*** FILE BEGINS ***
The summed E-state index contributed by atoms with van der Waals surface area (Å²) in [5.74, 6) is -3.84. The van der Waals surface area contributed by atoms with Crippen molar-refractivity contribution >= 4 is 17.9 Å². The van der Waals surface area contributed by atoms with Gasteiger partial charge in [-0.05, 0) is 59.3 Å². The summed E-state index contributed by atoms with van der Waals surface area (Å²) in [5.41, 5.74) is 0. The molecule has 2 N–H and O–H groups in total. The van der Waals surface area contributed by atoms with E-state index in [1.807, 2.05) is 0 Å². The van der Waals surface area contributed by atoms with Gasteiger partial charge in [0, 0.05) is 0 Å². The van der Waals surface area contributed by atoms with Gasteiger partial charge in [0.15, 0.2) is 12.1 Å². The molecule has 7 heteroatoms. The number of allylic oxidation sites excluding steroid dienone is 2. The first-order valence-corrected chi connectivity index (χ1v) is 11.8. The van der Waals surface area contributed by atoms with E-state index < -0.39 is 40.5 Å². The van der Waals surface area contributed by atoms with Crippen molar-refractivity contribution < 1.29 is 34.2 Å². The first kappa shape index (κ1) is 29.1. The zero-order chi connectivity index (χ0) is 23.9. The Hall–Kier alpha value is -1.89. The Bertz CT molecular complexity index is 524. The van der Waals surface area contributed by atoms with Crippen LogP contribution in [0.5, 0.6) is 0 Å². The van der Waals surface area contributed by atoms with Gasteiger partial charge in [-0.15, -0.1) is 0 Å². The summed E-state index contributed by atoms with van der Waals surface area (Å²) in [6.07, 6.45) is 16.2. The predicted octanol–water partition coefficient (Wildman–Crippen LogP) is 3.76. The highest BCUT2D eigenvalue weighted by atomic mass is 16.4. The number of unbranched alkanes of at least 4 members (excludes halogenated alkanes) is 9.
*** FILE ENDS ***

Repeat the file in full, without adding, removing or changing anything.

The summed E-state index contributed by atoms with van der Waals surface area (Å²) in [5.74, 6) is -3.84. The van der Waals surface area contributed by atoms with Crippen molar-refractivity contribution >= 4 is 17.9 Å². The van der Waals surface area contributed by atoms with Gasteiger partial charge in [-0.05, 0) is 59.3 Å². The summed E-state index contributed by atoms with van der Waals surface area (Å²) in [5.41, 5.74) is 0. The molecule has 2 N–H and O–H groups in total. The van der Waals surface area contributed by atoms with E-state index in [1.807, 2.05) is 0 Å². The van der Waals surface area contributed by atoms with Gasteiger partial charge in [0, 0.05) is 0 Å². The van der Waals surface area contributed by atoms with Gasteiger partial charge in [0.15, 0.2) is 12.1 Å². The molecule has 7 heteroatoms. The number of allylic oxidation sites excluding steroid dienone is 2. The first-order valence-corrected chi connectivity index (χ1v) is 11.8. The van der Waals surface area contributed by atoms with E-state index < -0.39 is 40.5 Å². The van der Waals surface area contributed by atoms with Crippen molar-refractivity contribution < 1.29 is 34.2 Å². The first kappa shape index (κ1) is 29.1. The zero-order chi connectivity index (χ0) is 23.9. The Hall–Kier alpha value is -1.89. The Bertz CT molecular complexity index is 524. The van der Waals surface area contributed by atoms with Crippen LogP contribution in [0.5, 0.6) is 0 Å². The van der Waals surface area contributed by atoms with Gasteiger partial charge in [-0.15, -0.1) is 0 Å². The summed E-state index contributed by atoms with van der Waals surface area (Å²) in [6.07, 6.45) is 16.2. The predicted octanol–water partition coefficient (Wildman–Crippen LogP) is 3.76. The highest BCUT2D eigenvalue weighted by atomic mass is 16.4. The number of unbranched alkanes of at least 4 members (excludes halogenated alkanes) is 9.